Interview with Dave Olner

IMG_20170518_162052070 1

Years ago, I belonged to a now defunct writing site called Authonomy. There, I workshopped my writing, learned to critique others, and, ultimately, found my publisher. Dave Olner was one of the writers I met there and his book, The Baggage Carousel was one of my favorites. I was so glad to see he recently published it and I had a bunch of questions for him that he was nice enough to answer.

Since Authonomy closed, have you found a comparable writing group?

I haven’t frequented a writing site since Authonomy shut up shop. I feel like I found it at the right time: as a clueless fledgling taking their first crack at writing a book. Some of the feedback I received there helped shape the finished manuscript immeasurably and I’m thankful for it. It was a case of separating the wheat from the chaff, though, because some of of the feedback I received there was dogshit, from people who didn’t know what they were talking about. People just like me! I had found a virtual peer group and it was a sad day when the site closed.


When did you decide you wanted to pursue publication? How did you find your publisher?

After completing the book I embarked on the well-trodden road of queries, subs and rejections. I garnered some initial interest in the manuscript, but nothing that ever came to fruition. When I’d exhausted all options, when I couldn’t find anyone else who would even spare the time to dismiss my work, I set the MS to one side and started on a second book.

Years later, I was contacted by Nathan O’Hagan, one of the non-dogshit people from Authonomy. Now a big-shot published writer, he babbled excitedly about a new indie publisher, Obliterati Press, he was setting up with another author, Wayne Leeming. He told me he remembered my book fondly and asked if I’d ever managed to get it placed. The short answer to that was No. The two of them agreed to consider the MS and…well, here we are.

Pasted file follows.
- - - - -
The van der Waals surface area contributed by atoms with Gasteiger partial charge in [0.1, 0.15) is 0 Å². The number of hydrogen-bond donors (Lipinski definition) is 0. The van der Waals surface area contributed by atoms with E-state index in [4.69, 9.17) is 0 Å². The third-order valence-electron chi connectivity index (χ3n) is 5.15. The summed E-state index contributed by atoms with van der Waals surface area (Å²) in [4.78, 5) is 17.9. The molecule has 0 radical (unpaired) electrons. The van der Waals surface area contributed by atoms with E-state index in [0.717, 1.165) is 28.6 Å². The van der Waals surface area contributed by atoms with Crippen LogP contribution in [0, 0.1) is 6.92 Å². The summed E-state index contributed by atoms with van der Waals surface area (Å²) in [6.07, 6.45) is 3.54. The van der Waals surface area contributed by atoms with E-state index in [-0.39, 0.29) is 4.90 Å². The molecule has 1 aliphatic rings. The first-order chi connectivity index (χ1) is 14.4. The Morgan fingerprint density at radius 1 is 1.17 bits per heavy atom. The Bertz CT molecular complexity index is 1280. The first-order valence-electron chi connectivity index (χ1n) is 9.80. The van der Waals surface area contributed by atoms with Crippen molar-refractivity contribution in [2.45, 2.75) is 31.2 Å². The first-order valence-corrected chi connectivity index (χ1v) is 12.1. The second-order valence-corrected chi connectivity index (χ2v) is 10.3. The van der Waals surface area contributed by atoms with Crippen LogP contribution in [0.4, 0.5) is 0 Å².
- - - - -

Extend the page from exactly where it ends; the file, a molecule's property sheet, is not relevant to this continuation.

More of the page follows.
Describe your writing process. Do you keep a journal?

Much to my shame, I’m not currently writing at all. I’d like to write but after work, sleep, feeding and occasionally washing myself there doesn’t seem to be much time left. Although, sometimes I get an idea for a short story and it starts to rankle me so much that I’m eventually forced to write it down. It’s like lancing a boil and finding a homunculus within.

I don’t keep a journal in my grim everyday existence, but I have done them whilst away on backpacking trips. I’d like to say these journals contained in-depth reportage of the places I’d visited, but I found an old one recently and most of the pages were filled with doodles of robots.


tbcIn The Baggage Carousel, the main character’s traveling is motivated by rootlessness and restlessness. The places he travels to seem so real. How have you researched these places? Are you affected by a similar wanderlust?

All the places mentioned in The Baggage Carousel are ones I’ve visited. Some of the events featured in the book are based on actual occurrences. For the purpose of the narrative, I expunged myself from those events and transposed the central character, Dan Roberts, into them. He’s a bit more of an arsehole than I am but, hopefully, a little more entertaining. So it was like a Spacey/Plummer situation, except in reverse.


Is this really your first book? How long did it take to write and when can we expect another?